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Physocarpus bracteatus

A deciduous shrub to around 2m high, with layered, flaking bark and green leaves, toothed and divided into three rounded lobes. Dense, rounded clusters of small white flowers are borne on the previous year's growth in early summer, and followed by yellow-green seed pods

Size
Ultimate height
1.5–2.5 metres
Time to ultimate height
5–10 years
Ultimate spread
1–1.5 metres
Growing conditions
Clay
Loam
Sand
Moisture
Moist but well–drained
pH
Acid, Neutral
Colour & scent
StemFlowerFoliageFruit
Spring Green
Summer White Green
Autumn Green Yellow Green
Winter
Position
  • Full sun
  • Partial shade
Aspect

East–facing or South–facing or West–facing

Exposure
Exposed or Sheltered
Hardiness
H5
Botanical details
Family
Rosaceae
Native to the UK
No
Foliage
Deciduous
Habit
Columnar upright, Bushy
Genus

Physocarpus are bushy deciduous suckering shrubs with palmately lobed leaves and corymbs of small cream flowers in early summer, followed by small, bladdery brown fruits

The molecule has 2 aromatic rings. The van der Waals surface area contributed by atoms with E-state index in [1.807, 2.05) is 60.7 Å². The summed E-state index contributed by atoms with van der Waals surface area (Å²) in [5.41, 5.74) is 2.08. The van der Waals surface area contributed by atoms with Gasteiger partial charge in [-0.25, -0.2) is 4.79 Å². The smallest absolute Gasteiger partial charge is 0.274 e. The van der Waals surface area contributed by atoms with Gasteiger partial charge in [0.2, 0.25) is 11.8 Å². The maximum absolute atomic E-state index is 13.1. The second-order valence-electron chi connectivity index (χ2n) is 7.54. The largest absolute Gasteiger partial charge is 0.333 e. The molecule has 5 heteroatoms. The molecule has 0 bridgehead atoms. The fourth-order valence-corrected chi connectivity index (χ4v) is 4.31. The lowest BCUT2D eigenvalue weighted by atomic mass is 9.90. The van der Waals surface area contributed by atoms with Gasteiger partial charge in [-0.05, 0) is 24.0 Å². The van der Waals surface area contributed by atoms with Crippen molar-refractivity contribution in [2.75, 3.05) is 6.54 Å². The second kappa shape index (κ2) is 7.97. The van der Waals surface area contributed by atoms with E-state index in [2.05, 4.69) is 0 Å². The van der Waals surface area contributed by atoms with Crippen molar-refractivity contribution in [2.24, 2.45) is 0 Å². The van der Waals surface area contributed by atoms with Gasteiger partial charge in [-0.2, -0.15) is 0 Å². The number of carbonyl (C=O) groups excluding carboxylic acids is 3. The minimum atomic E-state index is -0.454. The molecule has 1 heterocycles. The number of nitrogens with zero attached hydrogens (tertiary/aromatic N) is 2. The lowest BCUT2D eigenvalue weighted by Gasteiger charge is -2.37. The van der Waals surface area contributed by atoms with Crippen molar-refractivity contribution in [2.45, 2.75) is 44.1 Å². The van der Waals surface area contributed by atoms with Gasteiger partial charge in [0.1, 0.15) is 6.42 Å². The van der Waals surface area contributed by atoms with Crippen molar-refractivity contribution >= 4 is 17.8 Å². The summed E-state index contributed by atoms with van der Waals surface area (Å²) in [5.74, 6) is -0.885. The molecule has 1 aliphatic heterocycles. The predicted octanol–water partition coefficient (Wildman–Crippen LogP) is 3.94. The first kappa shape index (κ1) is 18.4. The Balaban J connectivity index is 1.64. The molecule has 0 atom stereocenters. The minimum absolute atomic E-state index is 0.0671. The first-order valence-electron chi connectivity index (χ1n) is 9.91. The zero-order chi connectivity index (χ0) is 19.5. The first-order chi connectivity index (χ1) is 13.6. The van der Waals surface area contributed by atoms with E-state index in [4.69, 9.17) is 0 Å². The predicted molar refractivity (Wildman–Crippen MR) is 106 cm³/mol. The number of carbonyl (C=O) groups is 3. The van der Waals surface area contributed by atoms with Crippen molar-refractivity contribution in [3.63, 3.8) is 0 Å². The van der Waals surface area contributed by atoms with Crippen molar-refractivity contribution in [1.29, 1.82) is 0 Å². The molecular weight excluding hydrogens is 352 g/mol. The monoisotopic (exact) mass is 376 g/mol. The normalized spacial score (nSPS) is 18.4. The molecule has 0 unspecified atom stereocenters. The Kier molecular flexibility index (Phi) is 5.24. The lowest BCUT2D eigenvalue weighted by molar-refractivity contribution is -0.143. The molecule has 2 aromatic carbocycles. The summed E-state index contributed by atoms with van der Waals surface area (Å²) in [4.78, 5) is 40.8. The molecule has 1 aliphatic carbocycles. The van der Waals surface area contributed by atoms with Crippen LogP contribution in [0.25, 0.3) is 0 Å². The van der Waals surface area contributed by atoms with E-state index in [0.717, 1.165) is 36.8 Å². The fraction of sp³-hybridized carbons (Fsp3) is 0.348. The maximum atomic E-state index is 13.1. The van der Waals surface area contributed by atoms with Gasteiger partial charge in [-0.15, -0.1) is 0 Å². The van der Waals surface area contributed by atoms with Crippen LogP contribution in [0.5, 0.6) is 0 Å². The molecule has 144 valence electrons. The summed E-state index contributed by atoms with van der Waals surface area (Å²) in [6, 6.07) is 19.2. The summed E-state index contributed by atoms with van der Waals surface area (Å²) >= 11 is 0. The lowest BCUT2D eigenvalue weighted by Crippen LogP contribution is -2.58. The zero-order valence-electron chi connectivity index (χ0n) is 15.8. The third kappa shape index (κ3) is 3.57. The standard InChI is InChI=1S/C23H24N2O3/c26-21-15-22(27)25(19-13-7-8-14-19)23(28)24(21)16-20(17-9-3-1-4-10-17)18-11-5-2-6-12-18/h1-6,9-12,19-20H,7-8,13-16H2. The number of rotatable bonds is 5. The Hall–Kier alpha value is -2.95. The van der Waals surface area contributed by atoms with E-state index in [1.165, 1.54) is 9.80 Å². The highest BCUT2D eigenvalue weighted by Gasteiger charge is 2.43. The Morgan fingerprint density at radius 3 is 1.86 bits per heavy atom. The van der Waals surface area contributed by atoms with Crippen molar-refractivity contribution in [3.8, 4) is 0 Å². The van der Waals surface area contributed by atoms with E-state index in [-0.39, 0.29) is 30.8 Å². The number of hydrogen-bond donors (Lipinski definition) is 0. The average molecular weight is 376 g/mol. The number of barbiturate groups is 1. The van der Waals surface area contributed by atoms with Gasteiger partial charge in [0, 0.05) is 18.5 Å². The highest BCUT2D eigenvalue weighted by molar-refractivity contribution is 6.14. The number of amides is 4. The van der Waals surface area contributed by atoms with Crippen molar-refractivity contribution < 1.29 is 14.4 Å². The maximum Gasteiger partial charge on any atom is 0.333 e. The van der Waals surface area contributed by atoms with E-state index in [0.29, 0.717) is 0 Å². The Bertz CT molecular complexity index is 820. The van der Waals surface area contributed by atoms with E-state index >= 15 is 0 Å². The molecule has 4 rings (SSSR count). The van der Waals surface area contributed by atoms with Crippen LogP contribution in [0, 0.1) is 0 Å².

Name status

Correct

How to grow

Cultivation

Grows best in a sunny spot in neutral to acidic, humus-rich soil. Chlorosis may occur if grown in shallow chalky soil

Propagation

Propagate by seed, by softwood cuttings in summer, or by division, removing rooted offsets in autumn or spring

Suggested planting locations and garden types
  • Cottage and informal garden
  • Low Maintenance
  • Flower borders and beds
Pruning

Pruning group 1 or 2. If thinning or cutting back is required, this should be done soon after flowering

Pests

Generally pest-free

Diseases

May be susceptible to honey fungus

Get involved

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